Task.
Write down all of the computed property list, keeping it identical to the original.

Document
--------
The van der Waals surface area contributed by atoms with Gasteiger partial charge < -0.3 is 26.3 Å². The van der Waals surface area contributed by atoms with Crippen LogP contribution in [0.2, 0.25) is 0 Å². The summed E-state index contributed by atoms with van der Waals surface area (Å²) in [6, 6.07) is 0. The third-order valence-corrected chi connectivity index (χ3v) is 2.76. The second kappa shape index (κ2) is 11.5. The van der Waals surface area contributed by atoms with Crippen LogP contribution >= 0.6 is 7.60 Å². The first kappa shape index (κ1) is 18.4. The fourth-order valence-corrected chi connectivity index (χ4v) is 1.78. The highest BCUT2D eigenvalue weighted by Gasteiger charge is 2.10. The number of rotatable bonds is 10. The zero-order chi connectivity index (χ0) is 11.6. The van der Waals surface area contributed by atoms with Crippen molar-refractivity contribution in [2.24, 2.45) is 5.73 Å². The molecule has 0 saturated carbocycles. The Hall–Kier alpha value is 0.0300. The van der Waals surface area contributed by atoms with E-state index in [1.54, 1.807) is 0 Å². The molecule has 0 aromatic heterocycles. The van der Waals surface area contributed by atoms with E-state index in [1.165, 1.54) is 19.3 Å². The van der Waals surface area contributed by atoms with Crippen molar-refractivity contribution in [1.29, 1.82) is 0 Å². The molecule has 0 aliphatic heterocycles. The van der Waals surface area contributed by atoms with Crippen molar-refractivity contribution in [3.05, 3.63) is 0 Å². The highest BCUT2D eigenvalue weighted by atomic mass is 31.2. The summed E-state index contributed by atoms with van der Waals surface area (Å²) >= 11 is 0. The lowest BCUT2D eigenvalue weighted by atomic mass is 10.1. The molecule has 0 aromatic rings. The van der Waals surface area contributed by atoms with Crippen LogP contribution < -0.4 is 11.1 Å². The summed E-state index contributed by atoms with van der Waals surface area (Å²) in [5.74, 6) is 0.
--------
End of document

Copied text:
The van der Waals surface area contributed by atoms with Gasteiger partial charge < -0.3 is 26.3 Å². The van der Waals surface area contributed by atoms with Crippen LogP contribution in [0.2, 0.25) is 0 Å². The summed E-state index contributed by atoms with van der Waals surface area (Å²) in [6, 6.07) is 0. The third-order valence-corrected chi connectivity index (χ3v) is 2.76. The second kappa shape index (κ2) is 11.5. The van der Waals surface area contributed by atoms with Crippen LogP contribution >= 0.6 is 7.60 Å². The first kappa shape index (κ1) is 18.4. The fourth-order valence-corrected chi connectivity index (χ4v) is 1.78. The highest BCUT2D eigenvalue weighted by Gasteiger charge is 2.10. The number of rotatable bonds is 10. The zero-order chi connectivity index (χ0) is 11.6. The van der Waals surface area contributed by atoms with Crippen molar-refractivity contribution in [2.24, 2.45) is 5.73 Å². The molecule has 0 saturated carbocycles. The Hall–Kier alpha value is 0.0300. The van der Waals surface area contributed by atoms with E-state index in [1.54, 1.807) is 0 Å². The molecule has 0 aromatic heterocycles. The van der Waals surface area contributed by atoms with E-state index in [1.165, 1.54) is 19.3 Å². The van der Waals surface area contributed by atoms with Crippen molar-refractivity contribution in [1.29, 1.82) is 0 Å². The molecule has 0 aliphatic heterocycles. The van der Waals surface area contributed by atoms with Crippen molar-refractivity contribution in [3.05, 3.63) is 0 Å². The highest BCUT2D eigenvalue weighted by atomic mass is 31.2. The summed E-state index contributed by atoms with van der Waals surface area (Å²) >= 11 is 0. The lowest BCUT2D eigenvalue weighted by atomic mass is 10.1. The molecule has 0 aromatic rings. The van der Waals surface area contributed by atoms with Crippen LogP contribution < -0.4 is 11.1 Å². The summed E-state index contributed by atoms with van der Waals surface area (Å²) in [5.74, 6) is 0.